Apr 2, 2013

Counterparty Risk Takes Center Stage - Insights from Global Derivatives Trading and Risk Management Conference 2013

Watch the video: Counterparty Risk Takes Center Stage - Insights from Global Derivatives 2013

Risk took center stage at the 20th Annual Global Derivatives Trading and Risk Management Conference in Amsterdam according to Numerix Chief Strategy Officer Satyam Kancharla, who joins CMO and host James Jockle to discuss this year’s highlights.

From CVA and DVA to a major focus on Funding Value Adjustment ( FVA), Kancharla discusses how counterparty risk and back-office demands have evolved to drive much of this year’s agenda. He also explores key points from risk technology presentations on the rise of the Analytics Server and narrowly focused return of GPUs.

Numerix Global Derivatives Presentation: FVA for General Instruments, Alexander Antonov

Weigh in and continue the conversation on Twitter @nxanalytics, LinkedIn, or in the comments section below.

Video Transcript: Counterparty Risk Takes Center Stage - Insights from Global Derivatives 2013

Jim Jockle (Host): Hi welcome to Numerix video blog I’m your host Jim Jockle. Paris has its airshow, Detroit has its auto show, but in the world of Quantitative Finance, we have Global Derivatives, with me today fresh back from Amsterdam, Satyam Kancharla, CSO from Numerix. Welcome.  

Satyam Kancharla (Guest): Hi Jim.

Jockle: So as the showcase of quantitative finance, usually thematically it’s the presentation of the best and the brightest new models coming to market. Thematically it’s really been about volatility over the past couple of years. But really, risk has taken center stage ? namely around funding and the implications for derivatives. Tell us about some of the sessions that you were going in and how this event has really changed.

Kancharla: Yeah that’s so true. In the past several years what we’ve seen is a focus around modeling volatility, modeling correlation, modeling complex exotics, and so on. But what I have found this time, and as was the trend last year, there’s such a focus on CVA, DVA, Risk, as well as funding capital optimization, and collateral.

All of which are focuses of the risk department, the back office or the technology department. These are what are coming into focus, as opposed to introducing new models. I saw that all the discussion was really around implementing the existing models better, faster, making them more stable, making them scale. As well as taking the same analytic methods, the quantitative finance methods into risk analysis, mainly market risk, credit risk and CVA, DVA, Potential Future Exposures (PFE), FVA, things of that nature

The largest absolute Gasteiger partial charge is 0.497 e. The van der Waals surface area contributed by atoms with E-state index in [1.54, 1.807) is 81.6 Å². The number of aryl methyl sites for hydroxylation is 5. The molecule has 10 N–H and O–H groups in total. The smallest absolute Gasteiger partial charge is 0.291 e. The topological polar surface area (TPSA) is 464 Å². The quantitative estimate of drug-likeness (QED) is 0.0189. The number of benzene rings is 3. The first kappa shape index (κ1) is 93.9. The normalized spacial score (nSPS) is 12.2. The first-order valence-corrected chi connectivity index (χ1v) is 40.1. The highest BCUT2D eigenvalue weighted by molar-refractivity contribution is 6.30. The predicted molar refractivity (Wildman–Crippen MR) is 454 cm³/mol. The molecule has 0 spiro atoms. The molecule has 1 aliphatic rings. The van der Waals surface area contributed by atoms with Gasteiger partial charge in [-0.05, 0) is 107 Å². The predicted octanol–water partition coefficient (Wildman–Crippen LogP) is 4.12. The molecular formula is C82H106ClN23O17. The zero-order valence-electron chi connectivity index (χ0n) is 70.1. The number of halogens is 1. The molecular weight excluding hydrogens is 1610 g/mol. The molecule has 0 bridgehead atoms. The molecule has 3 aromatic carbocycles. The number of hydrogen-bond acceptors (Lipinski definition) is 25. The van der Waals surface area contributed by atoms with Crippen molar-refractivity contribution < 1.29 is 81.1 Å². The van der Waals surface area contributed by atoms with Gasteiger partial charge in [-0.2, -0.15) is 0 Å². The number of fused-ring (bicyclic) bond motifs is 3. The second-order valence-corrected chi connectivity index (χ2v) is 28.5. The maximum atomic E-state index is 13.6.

Jockle: So let’s focus on FVA a little bit because it’s clearly one of the more debatable topicsright now in quantitative finance and its role in valuation. Especially in terms of traditional schools of thought, where one side is saying it’s outside and shouldn’t impact valuation from a more traditional method, and yet there seems to be a school of thought moving away from that. What kind of elements of the FVA debate were being bounced around?

Kancharla: Well I think it’s now pretty much understood and recognized by everyone that FVA is a necessary part of valuation. In fact, John Hull presented and he had presenteddifferent points of view. And I think now that there’s general consensus that FVA itself is an important measure, because the cost of funding is not something that we can ignore anymore – especially when interest rates are so low, and returns are so low. The cost of funding, the few basis points here and there, they make all the difference and institutions really need to be careful about the capital impacts and collateral impacts of their decisions. So FVA is really center stage. In fact there were multiple presentations. Just looking through the entire three day Global Derivatives sessions, so many of the sessions, I would say more than fifty percent, were focused around risk and analytic measures around CVA, DVA, etc. In fact even Numerix made several presentations in that area.